The judge said that her interpretation of this statute is that she will award joint legal decision making and equal parenting time unless she finds that one of the parents is an unfit parent. This actually goes further than what I have heard other judges declare because she used the term "parental unfitness." People throw that term around a lot, but most people do not know what it actually means. It is a very high standard to meet when you are trying to prove that a parent is unfit. It basically means that a parent is unable or unwilling to provide the basic day-to-day needs of his or her child, including to protect the child from harm and to not harm the child. Therefore, to be an unfit parent, a parent must go beyond just being a bad parent or making bad decisions. Parental unfitness is the basic standard used in juvenile court to sever a parent's rights. Therefore, it looks like it will now be an uphill battle for any parent seeking an order other than joint legal decision making and equal parenting time, unless that parent has some very compelling evidence. In at least one judge's courtroom, that compelling evidence must be sufficient to sever a parent's rights in juvenile court.
Even with this new trend of awarding mostly joint legal decision making and equal parenting time, there is plenty of room for a judge to tailor a parenting plan to a specific family's needs because there are countless ways to equally divide parenting time. Judges can alternate holidays, such as entering an order that says that the child will spend Thanksgiving in odd-numbered years with the father and in even numbered years with the mother, while spending Christmas in odd-numbered years with the mother and in even-numbered years with the father. Alternatively, judges can divide the holidays themselves, such as entering an order that in odd-numbered years the child will spend December 24 at noon until December 25 at noon with the father and December 25 at noon until December 26 at noon with the mother, while doing the opposite in even-numbered years.
There are also several ways to evenly divide non-holiday time. My daughter spends every other week, from Sunday night to the following Sunday night, with me. On the alternating weeks, she is with her mother. This is commonly known as a week on, week off parenting plan. Sometimes, judges will make an order allowing for a mid-week visit or a mid-week overnight visit during the middle of the week, such as on Wednesday night.
There is also a plan known as 5-5-2-2, under which a child spends every Monday and Tuesday with one parent, every Wednesday and Thursday with the other parent, and alternates weekends, which consist of Friday, Saturday, and Sunday. The result is that every two weeks the child spends five days with one parent, then five days with the other parent, then two days with the first parent, and then two days with the other parent before starting the pattern all over again (this may make more sense if you visualize it by marking it on a calendar or finding it here: custodyxchange.com/examples/schedules/50-50/2-2-5-5.php).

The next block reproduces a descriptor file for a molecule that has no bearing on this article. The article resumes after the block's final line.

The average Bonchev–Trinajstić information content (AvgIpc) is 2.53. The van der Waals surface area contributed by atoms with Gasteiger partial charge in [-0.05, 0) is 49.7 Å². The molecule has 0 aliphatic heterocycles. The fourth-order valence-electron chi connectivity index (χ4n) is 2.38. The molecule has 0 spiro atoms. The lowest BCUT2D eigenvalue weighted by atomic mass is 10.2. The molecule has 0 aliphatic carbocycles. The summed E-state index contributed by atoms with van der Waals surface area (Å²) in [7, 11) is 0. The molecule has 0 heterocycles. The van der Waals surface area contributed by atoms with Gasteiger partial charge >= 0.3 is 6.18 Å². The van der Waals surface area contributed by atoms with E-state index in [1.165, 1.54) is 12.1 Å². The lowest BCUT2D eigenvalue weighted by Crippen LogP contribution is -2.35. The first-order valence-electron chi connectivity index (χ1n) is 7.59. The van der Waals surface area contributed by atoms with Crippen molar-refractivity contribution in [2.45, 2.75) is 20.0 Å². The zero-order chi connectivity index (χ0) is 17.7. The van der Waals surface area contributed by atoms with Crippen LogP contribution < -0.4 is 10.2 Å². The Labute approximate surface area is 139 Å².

Another equal parenting plan is commonly known as 3-2-2-3. It is just like the 5-5-2-2 parenting plan with one exception: the parents also alternate Monday through Tuesday and Wednesday through Thursday such that the child spends three days with one parent, then two days with the other parent, then two days with the first parent, and then three days with the other parent. On a calendar it looks like this: custodyxchange.com/examples/schedules/50-50/2-2-3.php.
The final common method to equally divide a child's time is known as 4-3-3-4. This means that one parent has the child the same three days every week (such as Sunday evening until Wednesday evening), the other parent has three other days every week (such as Wednesday evening through Saturday evening), and the parties alternate the remaining day (Saturday evening through Sunday in our example). You can see another example here: custodyxchange.com/examples/schedules/50-50/3-4-4-3.php.
Each of these equal time parenting plans have their advantages and disadvantages. Therefore, you should examine your family's situation and know which plan you want to seek before going to court. An experienced family law attorney can help. I offer a discounted initial consultation that lasts one hour and would love to help you with your family court matter.
I accept occasional pro bono cases from The Children's Law Center. Recently, The Children's Law Center began offering free classes on child abuse and substance abuse in the context of acting as a family court advisor. I took advantage of them because I would get credit with the state bar for my continuing legal education requirements. Naturally, they asked me to accept an appointment as a family court advisor and I agreed.
A family court advisor is a mental health professional or a family law attorney who investigates a family court case and makes an assessment and a recommendation to the judge regarding legal decision making (custody) and parenting time (visitation). The judge makes the actual determination.